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A brief introduction to the VW Campervan

A brief introduction to the VW Campervan

The VW Campervan was launched in 1949 with the original split screen windscreen design bus, affectionately nicknamed ‘Splitties’. Since then the Campervan has evolved through several generations, but for each different VW Campervan produced over the years, there were also companies producing different varieties of roof.

There are several designs and choices depending on your van model and lifestyle choice. The original tin top roof is where no pop-up roof has been fitted. It’s streamlined but doesn’t offer much headroom, so using the camper kitchen and moving around inside can get a little tricky. Their main advantage lies in being fully weatherproof and reasonably well insulated.

High top roofs are solid, non-moving roofs, providing the head height lacking in the original van. Great for storage and sleeping space, but as they permanently increase the overall height of the vehicle you need to be aware of this when driving. An advantage of high tops is that they are well insulated – helpful if you want to use your van all year round.

Pop-top roofs come in a wide variety of styles and sizes and can transform a van’s living space. Some offer just extra head height but others provide bunks for children and even adults to sleep in, plus lots of storage space. A variety of designs mean they can be a straight lift upwards, side lift along the long side of the van, hinged front or back lift. The choices are endless here, and advantages are numerous. The increase in space these offer can be enormous and hugely practical. Side-lifts offer better wind protection, for example when parked at the beach. A range of canvas colours and hinge types are also available with some roof styles. Disadvantages can include wear and tear – if the canvas wears or rips it could leak and will require replacing. As the roofs aren’t fully solid they are less insulated and therefore not necessarily as warm and cosy as a solid roof. With these roofs you can choose the whole package that will work best for you – enabling great views, better airflow and practical sleeping and storage space in your van.

There were a number of main roof manufacturers, many still running today, and several smaller companies who produced roofs in more limited numbers and styles.

Westfalia produced 4 different types of roofs:

For the Splitscreen, the SO42 Turret Top that you can stand up in. Space Roof's pop-top roof offers a similar classic style but has the advantage of modern materials. For the Early Baywindow they produced a front hinged, rear lifting roof with large luggage rack. This provides a single cot in America and in the UK a single fixed bed.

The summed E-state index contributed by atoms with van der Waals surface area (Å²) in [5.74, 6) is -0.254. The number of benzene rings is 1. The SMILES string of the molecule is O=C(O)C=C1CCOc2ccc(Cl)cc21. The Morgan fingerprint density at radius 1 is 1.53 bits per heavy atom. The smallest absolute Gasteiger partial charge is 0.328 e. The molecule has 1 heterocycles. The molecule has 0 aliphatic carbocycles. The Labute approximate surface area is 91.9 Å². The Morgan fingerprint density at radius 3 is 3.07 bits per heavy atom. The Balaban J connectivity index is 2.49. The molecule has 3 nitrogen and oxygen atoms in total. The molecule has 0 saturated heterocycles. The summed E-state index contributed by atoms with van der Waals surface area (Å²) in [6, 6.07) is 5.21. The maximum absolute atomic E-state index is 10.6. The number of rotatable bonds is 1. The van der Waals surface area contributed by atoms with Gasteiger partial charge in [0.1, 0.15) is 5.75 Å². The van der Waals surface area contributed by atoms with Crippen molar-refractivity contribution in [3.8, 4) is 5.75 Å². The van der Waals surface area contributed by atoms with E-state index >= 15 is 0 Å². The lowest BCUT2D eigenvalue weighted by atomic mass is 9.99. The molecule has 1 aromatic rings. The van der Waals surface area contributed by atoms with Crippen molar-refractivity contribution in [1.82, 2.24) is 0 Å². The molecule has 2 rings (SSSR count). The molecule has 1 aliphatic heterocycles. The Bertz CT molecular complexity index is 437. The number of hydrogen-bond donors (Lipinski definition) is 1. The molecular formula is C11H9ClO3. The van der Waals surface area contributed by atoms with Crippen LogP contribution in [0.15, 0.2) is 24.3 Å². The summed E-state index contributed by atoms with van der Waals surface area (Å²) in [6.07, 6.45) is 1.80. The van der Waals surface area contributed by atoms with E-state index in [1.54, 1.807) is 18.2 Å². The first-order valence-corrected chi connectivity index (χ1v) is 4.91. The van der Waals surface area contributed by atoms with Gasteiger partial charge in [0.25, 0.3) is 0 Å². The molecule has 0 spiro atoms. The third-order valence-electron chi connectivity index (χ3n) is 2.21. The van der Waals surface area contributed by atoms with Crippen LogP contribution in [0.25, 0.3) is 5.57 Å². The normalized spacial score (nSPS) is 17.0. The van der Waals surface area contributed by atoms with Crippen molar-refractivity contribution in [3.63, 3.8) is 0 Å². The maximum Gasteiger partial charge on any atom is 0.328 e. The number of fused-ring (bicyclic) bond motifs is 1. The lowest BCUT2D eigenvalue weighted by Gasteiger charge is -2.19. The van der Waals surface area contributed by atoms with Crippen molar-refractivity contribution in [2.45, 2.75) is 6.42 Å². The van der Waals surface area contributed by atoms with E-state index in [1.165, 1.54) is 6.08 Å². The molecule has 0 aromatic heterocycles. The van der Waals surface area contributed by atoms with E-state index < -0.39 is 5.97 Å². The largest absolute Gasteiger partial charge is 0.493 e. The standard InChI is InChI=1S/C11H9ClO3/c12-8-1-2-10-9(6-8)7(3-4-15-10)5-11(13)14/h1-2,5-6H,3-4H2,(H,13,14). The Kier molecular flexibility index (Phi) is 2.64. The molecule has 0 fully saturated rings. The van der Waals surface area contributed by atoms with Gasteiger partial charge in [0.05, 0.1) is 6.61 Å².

For the Late Bay they designed a rear hinged, front-lifting roof with smaller luggage rack which provides a 6ft x 45 inch bed.

Space Roofs’ Westy type elevating roof design will fit all bay window vans from 1969 to 1980, with the same look, feel and dimensions of the original and includes a 43.5 inch x 6 foot bed in the roof. This modern roof is easier to raise and lower than the original Westfalia as it uses external gas struts and scissor hinges.

For the Type 25 they produced a rear hinged, front-lifting roof with smaller luggage rack or shaped deflector. This design provides a 6ft x 48 inch bed.

Space Roofs’ design manufactured for the T25 is based on the later Westfalia Roof that was fitted to 1985 VW campervans onwards. This three-quarter length, front lifting, rear hinged roof runs from the back gutter to the front doors and over the cab area features a separate fibreglass luggage rack. This practical modern roof will fit on any T25 van from 1980 to 1991.

Devon, based in Sidmouth, made a Straight Lift Pop Top with concertinaed canopy sides fitted to both Splitscreen and Baywindow vans. This provided 2 pull-out hammocks. It was produced until 1973 then following this came the ‘Moonraker’, a straight-lift pop top with straight sides and mushroom vents on top of the roof – also providing 2 pull-out hammocks. The late 70s saw Devon produce a full length side lift roof called the Double Top for the T25, which provided either 2 separate smaller beds or 1 large bed.

Dormobile produced one roof, which they still produce today. This side-lifting roof has 2 opening air vents and 2 glass windows in the top of the roof, providing 2 pull-out bunks.

From the mid-1970s Viking produced side lift roofs in 2 styles: the Spacemaker elevating roof with bunks and the SuperViking roof with slide-out bed.  This style of roof was also fitted to the T25 and provided a double bed upstairs and 2 single fixed beds.

Bristol-based company Danbury make a straight lift pop top roof, the original of which provided 2 hammocks.

Holdsworth produced a roof similar to the Devon with a longer shell that covered more of the van roof, providing 2 hammocks.

Canterbury Pitt designed and produced 1 style of roof when Peter Pitt joined forces with Canterbury Motorcycle Sidecars. The straight lift pop top fitted on both split screen and bay window vans. It provided the most room of all the straight lifts and lifted twice as high as the Devon or Danbury, but once again still only provided 2 hammocks.

Space Roof’s other design for Splitties is the first new roof manufactured for Splitscreens in over forty years. A 3/4 length straight lift fibreglass roof, which provides a 6 foot x 42 inch bed platform, its retro design is based on the Canterbury Pitt so it sits comfortably on your vehicle and doesn't scream out "look at my new roof!" 

In our next post we’re going to look in more detail at Devon roofs for Volkswagon Campervans.

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